Mercedes-AMG has introduced the GT R, which is essentially a track-ready, toned-down and street legal version of the GT3 race car that competes in FIA-sanctioned events globally.
The AMG GT R is positioned above the standard GT and the GT S and is distingue by aerodynamic enhancements that include deeper front bumper with a splitter, a large rear spoiler, and a massive diffuser built into the rear bumper.
Its grille pays tribute to the iconic 300 SL race car that won the 1952 Panamerica race and is complimented by a body painted in a specific shade of green called AMG green hell magno, a clear homage to Germany’s famed Nürburgring race track.
The AMG GT R is approximately 200 pounds lighter than the GT S, thanks to the generous use of lightweight materials. The front fenders, the roof panel and the driveshaft, in particular, are all crafted out of carbon fiber and are complimented by lightweight forged wheels and the elimination of a lot of sound-deadening material.
The car’s underbody boasts a carbon component that moves down by about 1.6 inches whenever in Race mode and driving at speeds of above 50 mph (80 km/h), creating a Venturi effect that keeps it suctioned to the road by reducing lift on the front axle.
The increased downforce provides a sharper, more dynamic drive than the stock AMG GT, especially on a track.
Under the hood, the AMG GT R packs an evolution of the regular GT’s twin-turbocharged 4.0-liter V8 engine, tuned to produce 577 horsepower (74 more than the GT S) at 6,250 rpm and 516 pound-feet of torque from 1,900 to 5,500 rpm.
A seven-speed dual-clutch transmission transmits all that power to the rear wheels, allowing it to reach 60 mph (96 km/h) from a standstill in 3.5 seconds on route to a top speed of nearly 200 mph. The sport exhaust system is made from titanium and thin steel.
Other performance highlights include an adjustable coil-over suspension and a rear-wheel steering system that, in an effort to increase stability, turns the rear wheels in the opposite direction as the front ones at low speeds and in the same direction at high speeds.
The Mercedes-AMG GT R arrives in North America (United States and Canada) in summer 2017. Would you write a cheque for one?
Ford Mustang Gets Grabber Lime Paint In Tribute To St. Paddy’s Day
Saint Patrick approves! Your friends will be green with envy at your.
To celebrate Saint Patrick’s Day, Ford has introduced several new exterior colors for the 2020 Mustang, including Grabber Lime.
The new Ford Mustang Shelby GT500 will also be offered with the high-impact green hue, complete with a metallic finish that causes the shade to change depending on sunlight. It draws inspiration from vintage Mustang colors of the 1970s is said to look more potent than kryptonite.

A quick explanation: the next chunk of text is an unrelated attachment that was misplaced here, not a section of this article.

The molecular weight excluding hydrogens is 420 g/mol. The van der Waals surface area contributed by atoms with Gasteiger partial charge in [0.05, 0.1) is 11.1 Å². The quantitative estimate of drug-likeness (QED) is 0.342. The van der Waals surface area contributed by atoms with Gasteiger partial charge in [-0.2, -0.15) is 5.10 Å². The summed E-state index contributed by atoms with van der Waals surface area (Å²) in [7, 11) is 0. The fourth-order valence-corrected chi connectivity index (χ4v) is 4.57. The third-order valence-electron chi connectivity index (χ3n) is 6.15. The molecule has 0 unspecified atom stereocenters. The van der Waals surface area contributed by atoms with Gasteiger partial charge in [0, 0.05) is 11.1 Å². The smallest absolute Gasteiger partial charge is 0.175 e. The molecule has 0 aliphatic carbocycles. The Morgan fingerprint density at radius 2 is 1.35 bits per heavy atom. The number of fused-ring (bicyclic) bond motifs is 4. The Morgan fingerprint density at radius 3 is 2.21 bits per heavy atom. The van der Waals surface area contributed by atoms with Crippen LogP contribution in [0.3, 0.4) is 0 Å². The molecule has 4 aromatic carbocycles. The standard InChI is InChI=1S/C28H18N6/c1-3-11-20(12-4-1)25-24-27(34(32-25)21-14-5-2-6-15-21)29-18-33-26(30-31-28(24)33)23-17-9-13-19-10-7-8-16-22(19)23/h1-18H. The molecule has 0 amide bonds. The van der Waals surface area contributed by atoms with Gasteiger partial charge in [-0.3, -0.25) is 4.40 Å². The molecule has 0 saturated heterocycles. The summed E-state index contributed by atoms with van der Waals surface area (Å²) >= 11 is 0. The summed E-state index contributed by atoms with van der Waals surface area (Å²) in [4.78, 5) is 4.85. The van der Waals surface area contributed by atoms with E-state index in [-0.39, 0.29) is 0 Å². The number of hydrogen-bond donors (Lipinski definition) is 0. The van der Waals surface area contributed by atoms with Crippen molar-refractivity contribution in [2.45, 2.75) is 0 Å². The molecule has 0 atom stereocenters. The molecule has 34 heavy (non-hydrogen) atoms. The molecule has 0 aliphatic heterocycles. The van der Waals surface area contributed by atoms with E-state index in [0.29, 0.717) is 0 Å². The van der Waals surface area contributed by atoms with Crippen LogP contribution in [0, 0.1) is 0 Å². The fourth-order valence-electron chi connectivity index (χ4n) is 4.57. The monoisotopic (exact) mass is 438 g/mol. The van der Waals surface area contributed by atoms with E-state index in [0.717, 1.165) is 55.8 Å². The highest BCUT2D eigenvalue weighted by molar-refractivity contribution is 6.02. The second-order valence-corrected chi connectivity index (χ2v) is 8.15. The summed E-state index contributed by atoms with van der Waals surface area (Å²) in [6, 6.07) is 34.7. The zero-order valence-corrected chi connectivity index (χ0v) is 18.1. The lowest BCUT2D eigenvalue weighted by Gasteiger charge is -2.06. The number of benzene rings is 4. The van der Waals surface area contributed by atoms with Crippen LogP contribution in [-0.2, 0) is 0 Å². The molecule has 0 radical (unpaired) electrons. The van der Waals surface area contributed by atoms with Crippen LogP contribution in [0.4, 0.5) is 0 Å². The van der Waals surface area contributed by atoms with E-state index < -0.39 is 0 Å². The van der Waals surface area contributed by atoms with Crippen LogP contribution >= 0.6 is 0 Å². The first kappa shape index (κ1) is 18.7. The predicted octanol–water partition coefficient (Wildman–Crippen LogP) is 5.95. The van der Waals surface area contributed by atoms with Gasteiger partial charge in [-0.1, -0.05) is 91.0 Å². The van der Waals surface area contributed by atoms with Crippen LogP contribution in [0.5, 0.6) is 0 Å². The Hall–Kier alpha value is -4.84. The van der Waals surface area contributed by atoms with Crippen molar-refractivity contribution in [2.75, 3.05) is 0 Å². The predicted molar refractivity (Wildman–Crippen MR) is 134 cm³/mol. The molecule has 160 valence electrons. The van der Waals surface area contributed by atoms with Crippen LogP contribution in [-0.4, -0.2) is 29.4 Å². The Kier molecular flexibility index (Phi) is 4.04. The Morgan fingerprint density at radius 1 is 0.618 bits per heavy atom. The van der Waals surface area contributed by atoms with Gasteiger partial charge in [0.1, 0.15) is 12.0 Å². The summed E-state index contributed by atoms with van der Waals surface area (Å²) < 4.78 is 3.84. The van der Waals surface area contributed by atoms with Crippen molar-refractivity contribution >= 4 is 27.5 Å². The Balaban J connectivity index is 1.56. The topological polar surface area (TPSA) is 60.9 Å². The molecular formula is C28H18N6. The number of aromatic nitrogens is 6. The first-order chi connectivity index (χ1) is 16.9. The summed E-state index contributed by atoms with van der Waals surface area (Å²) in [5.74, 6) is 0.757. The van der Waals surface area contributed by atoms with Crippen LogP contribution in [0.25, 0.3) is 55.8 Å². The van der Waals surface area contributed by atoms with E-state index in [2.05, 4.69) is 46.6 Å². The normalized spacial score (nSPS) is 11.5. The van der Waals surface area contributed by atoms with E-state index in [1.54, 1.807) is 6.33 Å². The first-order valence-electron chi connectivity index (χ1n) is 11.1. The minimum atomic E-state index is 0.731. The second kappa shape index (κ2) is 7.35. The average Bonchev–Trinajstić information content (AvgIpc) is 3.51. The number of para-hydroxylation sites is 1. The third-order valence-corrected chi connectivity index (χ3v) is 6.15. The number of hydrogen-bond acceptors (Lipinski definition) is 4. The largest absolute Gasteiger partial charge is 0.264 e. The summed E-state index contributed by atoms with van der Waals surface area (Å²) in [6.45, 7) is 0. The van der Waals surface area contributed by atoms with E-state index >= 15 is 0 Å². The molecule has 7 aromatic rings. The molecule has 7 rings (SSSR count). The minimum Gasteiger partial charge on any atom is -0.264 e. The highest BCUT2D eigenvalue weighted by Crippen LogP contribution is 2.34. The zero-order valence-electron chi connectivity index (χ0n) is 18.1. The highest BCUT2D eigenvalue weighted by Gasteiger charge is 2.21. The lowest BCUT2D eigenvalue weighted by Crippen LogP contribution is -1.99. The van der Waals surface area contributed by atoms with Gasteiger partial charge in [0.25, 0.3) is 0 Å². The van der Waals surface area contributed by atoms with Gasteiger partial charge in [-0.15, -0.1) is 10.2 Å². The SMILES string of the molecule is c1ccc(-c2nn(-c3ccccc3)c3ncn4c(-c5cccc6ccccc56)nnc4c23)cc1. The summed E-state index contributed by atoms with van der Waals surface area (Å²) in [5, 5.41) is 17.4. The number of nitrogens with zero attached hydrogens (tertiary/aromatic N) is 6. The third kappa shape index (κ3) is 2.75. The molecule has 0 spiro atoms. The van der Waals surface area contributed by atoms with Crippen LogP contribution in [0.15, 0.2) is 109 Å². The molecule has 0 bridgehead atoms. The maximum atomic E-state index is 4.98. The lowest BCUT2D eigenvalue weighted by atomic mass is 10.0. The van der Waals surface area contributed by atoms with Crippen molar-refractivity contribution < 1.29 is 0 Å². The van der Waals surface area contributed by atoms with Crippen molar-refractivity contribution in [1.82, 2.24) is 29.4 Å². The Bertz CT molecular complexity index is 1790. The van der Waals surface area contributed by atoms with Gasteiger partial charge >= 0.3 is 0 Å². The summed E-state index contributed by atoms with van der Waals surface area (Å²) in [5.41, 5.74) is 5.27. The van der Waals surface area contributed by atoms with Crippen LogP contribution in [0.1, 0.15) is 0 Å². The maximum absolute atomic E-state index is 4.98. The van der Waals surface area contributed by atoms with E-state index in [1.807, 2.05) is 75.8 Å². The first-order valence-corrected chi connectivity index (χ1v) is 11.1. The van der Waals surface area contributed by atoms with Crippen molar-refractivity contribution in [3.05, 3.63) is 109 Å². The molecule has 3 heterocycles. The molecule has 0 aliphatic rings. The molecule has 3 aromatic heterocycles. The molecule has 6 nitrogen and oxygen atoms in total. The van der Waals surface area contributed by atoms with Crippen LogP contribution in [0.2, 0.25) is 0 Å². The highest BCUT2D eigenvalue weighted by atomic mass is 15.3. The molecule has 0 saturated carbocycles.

We think it suits the Shelby GT500 just fine, seeing as it’s the most powerful street-legal Ford vehicle to date. A supercharged 5.2 liter V8 that produces more than 700 horsepower helps it to accelerate from 0 to 60 mph (96 km/h) in just 3.5 seconds.
“It’s lime green on steroids,” said Barb Whalen, Ford color and materials manager. “This color traces back to a Mustang heritage color while bringing it forward with more modern, dynamic pigments and bold new energy.”
Grabber Lime is just one of the new colors added to the 2020 Mustang lineup, with Twister Orange, Iconic Silver and Red Hot Metallic being the others. Their addition is part of broader set of updates for Ford’s popular sixth generation muscle car.
New Ford Mustang Shelby GT500 Has A 180 MPH (290 KM/H) Top Speed
As much of a king the GT500 is, it won’t be the king of speed.
The is the most powerful road-going car ever made by Ford, but it’s not the fastest. A factory-installed speed limiter restricts its top speed.
Car and Driver was able to learn that the Blue Oval’s ultimate pony car will be quipped with a governor that limits top speed to 180 mph (290 km/h), meaning it won’t go as fast as top versions of the Chevrolet Camaro and Dodge Challenger.
The 2020 Mustang Shelby GT500 is powered by a supercharged 5.2L V8 that produces more than 700 horsepower, allowing it to go from 0 to 60 mph (96 km/h) in the low 3 second range and cover the quarter mile in less than 11 seconds. Engineers likely chose to improve handling at the expense of top speed, tweaking aerodynamics for maximum downforce and fine-tuning the suspension and steering.
We think driving enthusiasts will have a thrilling experience at reasonable speeds.
The 2020 Ford Mustang Shelby GT500 goes on sale in summer 2019. Do you have an issue with its top speed?
Toyota Supra TRD Concept Shows Off New Carbon Fiber Parts
It’s an unbridled love affair with carbon fiber.
Not long after taking the wraps off at the Detroit Auto Show, Toyota has revealed a TRD Concept that shows off some of the accessories from Toyota Racing Development possibly coming to the Japanese sports car.
Unveiled at the Osaka Auto Messe aftermarket show, the Toyota GR Supra Performance Line Concept TRD is fitted with many new carbon fiber parts to increase downforce and reduce lift. The front spoiler, side skirts, and rear spoiler and spats are all crafted from carbon fiber, while a carbon fiber door garnish replaces the stock faux vent to reduce turbulence of the airflow over the rear end.
The exterior is finished in a muted silver color that compliments the carbon fiber parts nicely, while unique 19-inch wheels highlight the four corners.
Unfortunately, TRD made no upgrades under the hood. Power is provided by the stock Supra’s turbocharged 3.0L inline-six, generating the same ol’ 335 hp and 365 lb-ft. of torque.
It’s not known if or when these carbon fiber parts and new wheels will be available, and whether they will remain exclusive to the Japanese market like many TRD parts in the past. Either way, share your thoughts about the Toyota GR Supra Performance Line Concept TRD in the comments below.